Football legend Cristiano Ronaldo awkwardly dancing to Shopee’s rendition of the ‘Baby Shark’ tune is definitely an odd sight. There is something unforgettable about the annoyingly catchy tune paired with Ronaldo’s stiff smile and even stiffer dancing. The video, advertising the e-commerce platform’s 9.9 Super Shopping Day, was all over television and YouTube in 2019. At the time, my friends and even my family were sharing it around. It seemed like everyone I knew had something to say about the dancing Ronaldo video.
Why did it go viral?
Cristiano Ronaldo’s face was definitely a contributing factor in the video’s spread. As arguably the most recognisable face in soccer, it would be harder to find a person who doesn’t find him familiar. Traditionally, brands may choose to cast influencers in their marketing to boost the credibility of their messaging. Influencers are often considered opinion leaders in fields associated with them and can strongly influence the views of their networks. However, this is likely not why the video went viral. People aren’t sharing the video because “Ronaldo is saying you should use Shopee, listen to his opinion.” People are sharing the video because its Ronaldo dancing awkwardly to the ‘Baby Shark’ tune.
Emotions are one of the key drivers of virality. Content must evoke emotions, positive or negative, for users to want to share it. The image of Ronaldo, football’s biggest star, looking incredibly out of place in an annoying dancing bit is funny! Humor is cited as the most common and popular viral factor. Viewers want to share a laugh with others, and spreading funny videos or ‘memes’ is a great way to do it.
Of course, not everyone finds the video funny. A quick look around at the comments of the YouTube video reveals many negative sentiments surrounding the advertisement. Comments like “Does (Ronaldo) really need the money?” and “I’m 100% sure that they threatened to kill his family if he didn’t do this ad” are among the YouTube video’s top comments. People don’t only share videos they think positively about. Content associated with negative emotions (ie. annoyance, disgust, ‘cringe’, anger) can go viral. The viral video of a passenger being forcibly removed from a United Airlines flight evoked feelings of ire from many, resulting in a PR disaster for the airline. At the very least, my friends sent the dancing Ronaldo video to me to make fun of how terrible it was.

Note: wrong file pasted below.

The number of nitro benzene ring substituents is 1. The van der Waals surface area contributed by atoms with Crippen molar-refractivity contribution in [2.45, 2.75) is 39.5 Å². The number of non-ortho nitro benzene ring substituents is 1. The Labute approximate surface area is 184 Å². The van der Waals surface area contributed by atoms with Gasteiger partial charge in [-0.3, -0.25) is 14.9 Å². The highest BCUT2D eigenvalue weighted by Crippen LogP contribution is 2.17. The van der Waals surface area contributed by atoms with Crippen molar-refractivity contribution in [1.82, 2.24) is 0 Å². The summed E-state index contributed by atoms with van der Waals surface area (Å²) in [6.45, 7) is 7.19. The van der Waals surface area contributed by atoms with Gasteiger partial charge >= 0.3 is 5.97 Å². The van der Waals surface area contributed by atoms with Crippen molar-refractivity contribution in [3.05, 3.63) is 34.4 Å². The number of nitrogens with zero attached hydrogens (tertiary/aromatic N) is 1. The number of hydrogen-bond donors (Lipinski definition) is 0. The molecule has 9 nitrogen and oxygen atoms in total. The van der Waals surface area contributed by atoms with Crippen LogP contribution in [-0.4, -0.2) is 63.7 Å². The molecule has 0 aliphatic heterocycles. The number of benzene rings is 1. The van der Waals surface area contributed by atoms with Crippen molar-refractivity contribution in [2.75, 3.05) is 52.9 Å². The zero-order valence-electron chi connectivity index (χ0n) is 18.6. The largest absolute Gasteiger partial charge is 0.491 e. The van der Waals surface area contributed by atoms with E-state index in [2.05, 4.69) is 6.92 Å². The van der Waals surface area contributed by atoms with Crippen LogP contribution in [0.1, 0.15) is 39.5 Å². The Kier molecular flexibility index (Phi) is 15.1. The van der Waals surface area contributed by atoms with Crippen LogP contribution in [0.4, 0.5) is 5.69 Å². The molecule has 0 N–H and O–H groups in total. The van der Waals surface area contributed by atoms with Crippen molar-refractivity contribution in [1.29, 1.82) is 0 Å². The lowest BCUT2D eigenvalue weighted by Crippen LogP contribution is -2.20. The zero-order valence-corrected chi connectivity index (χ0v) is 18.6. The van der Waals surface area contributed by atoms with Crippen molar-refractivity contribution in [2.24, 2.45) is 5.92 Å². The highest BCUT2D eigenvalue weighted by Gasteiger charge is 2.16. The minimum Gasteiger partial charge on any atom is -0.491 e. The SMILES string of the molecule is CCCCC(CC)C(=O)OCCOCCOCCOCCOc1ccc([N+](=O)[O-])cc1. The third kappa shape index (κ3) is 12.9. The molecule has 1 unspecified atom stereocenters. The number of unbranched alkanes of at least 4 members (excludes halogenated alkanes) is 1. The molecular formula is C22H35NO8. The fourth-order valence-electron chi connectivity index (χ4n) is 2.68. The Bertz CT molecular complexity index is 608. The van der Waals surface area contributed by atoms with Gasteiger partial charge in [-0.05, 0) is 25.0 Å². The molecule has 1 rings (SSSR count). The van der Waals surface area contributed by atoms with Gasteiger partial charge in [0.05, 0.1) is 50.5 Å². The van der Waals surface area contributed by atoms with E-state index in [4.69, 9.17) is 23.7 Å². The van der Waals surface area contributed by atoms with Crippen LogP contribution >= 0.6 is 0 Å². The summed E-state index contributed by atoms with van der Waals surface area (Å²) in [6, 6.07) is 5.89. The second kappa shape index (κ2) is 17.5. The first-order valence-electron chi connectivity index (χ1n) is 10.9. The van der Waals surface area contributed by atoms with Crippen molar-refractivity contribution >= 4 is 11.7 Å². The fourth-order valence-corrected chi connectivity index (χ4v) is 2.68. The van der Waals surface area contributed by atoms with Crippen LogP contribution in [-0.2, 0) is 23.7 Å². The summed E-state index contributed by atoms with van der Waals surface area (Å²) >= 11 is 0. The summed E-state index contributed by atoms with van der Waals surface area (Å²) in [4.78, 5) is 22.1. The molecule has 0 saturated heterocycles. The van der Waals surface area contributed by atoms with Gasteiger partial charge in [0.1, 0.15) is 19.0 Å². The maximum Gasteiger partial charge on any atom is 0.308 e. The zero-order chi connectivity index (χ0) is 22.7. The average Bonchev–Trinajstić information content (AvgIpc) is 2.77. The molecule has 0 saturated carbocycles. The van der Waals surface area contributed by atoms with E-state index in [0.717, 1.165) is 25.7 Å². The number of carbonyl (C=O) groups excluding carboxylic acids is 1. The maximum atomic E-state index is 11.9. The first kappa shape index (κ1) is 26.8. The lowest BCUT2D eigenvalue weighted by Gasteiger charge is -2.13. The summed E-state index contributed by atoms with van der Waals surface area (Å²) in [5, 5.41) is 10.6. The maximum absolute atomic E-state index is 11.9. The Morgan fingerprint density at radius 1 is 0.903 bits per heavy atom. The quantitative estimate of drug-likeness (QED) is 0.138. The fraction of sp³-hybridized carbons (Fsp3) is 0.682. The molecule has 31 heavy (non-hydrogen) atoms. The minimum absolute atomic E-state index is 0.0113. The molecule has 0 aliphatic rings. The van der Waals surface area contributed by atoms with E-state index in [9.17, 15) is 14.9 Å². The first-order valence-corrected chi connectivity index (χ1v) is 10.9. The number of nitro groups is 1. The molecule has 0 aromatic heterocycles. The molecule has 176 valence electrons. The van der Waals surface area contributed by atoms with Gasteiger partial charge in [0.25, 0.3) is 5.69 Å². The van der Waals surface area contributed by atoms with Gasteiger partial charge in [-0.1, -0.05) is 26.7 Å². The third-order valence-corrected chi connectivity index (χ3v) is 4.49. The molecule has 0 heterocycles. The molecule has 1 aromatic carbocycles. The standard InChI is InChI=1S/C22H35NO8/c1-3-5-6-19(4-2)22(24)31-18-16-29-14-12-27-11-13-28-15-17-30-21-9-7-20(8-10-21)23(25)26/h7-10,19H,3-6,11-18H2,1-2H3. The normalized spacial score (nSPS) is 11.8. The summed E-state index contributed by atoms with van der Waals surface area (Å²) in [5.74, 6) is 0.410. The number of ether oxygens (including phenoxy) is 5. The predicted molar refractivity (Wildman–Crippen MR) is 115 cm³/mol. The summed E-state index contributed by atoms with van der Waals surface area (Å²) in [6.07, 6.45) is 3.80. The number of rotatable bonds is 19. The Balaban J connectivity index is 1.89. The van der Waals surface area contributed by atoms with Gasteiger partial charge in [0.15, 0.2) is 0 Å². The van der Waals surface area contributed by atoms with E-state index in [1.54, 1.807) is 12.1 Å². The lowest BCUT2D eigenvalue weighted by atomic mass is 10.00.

Was it successful?
According to Forrest Li, CEO of Shopee’s parent company Sea Ltd., 2019’s 9.9 shopping event recorded three times more orders compared to in 2018 thanks to this campaign. Ronaldo’s dancing helped double Shopee’s gross orders to 321 million and more than triple its e-commerce sales to US$230 million. The marketing campaign’s reach hit an astonishing 19 million. Furthermore, 80.77% of the brand’s share of voice was about Ronaldo and Shopee’s collaboration. In terms of numbers, the dancing Ronaldo video was clearly a success. It reached people, got people talking, and converted that buzz into sales.
Yet, the reception of the video was mixed. Some thought the video was humorous, while others thought it was a terrible abomination that should have never seen the light of day. Shopee’s 2019 9.9 Super Shopping Day marketing strategy demonstrates the high risk, high reward nature of viral marketing. On one hand, the high virality of the video increased brand awareness of Shopee tremendously. Love it or hate it, the irritatingly catchy tune was stuck in the heads of many who watched it. Had the approach been more restrained, the campaign may not have had the same buzz surrounding it. On the other hand, the viral video brought with it a fair bit of negative publicity surrounding both Shopee and Ronaldo. Some hated the over-the-top nature of the advertisement, while some fans of Ronaldo were disheartened to see their star “sell out” for an advertisement that made him look dumb.
In the end, the campaign worked out for Shopee. More people felt positively about the video than negatively, leading to their brand image improving overall. Ronaldo’s ‘Baby Shark’ dance is an interesting look at the uncontrollable nature of viral marketing. High dissemination of content does not directly correlate to a positive effect on a brand’s image. It is important for PR practitioners to not pursue virality at the cost of their positive brand perception.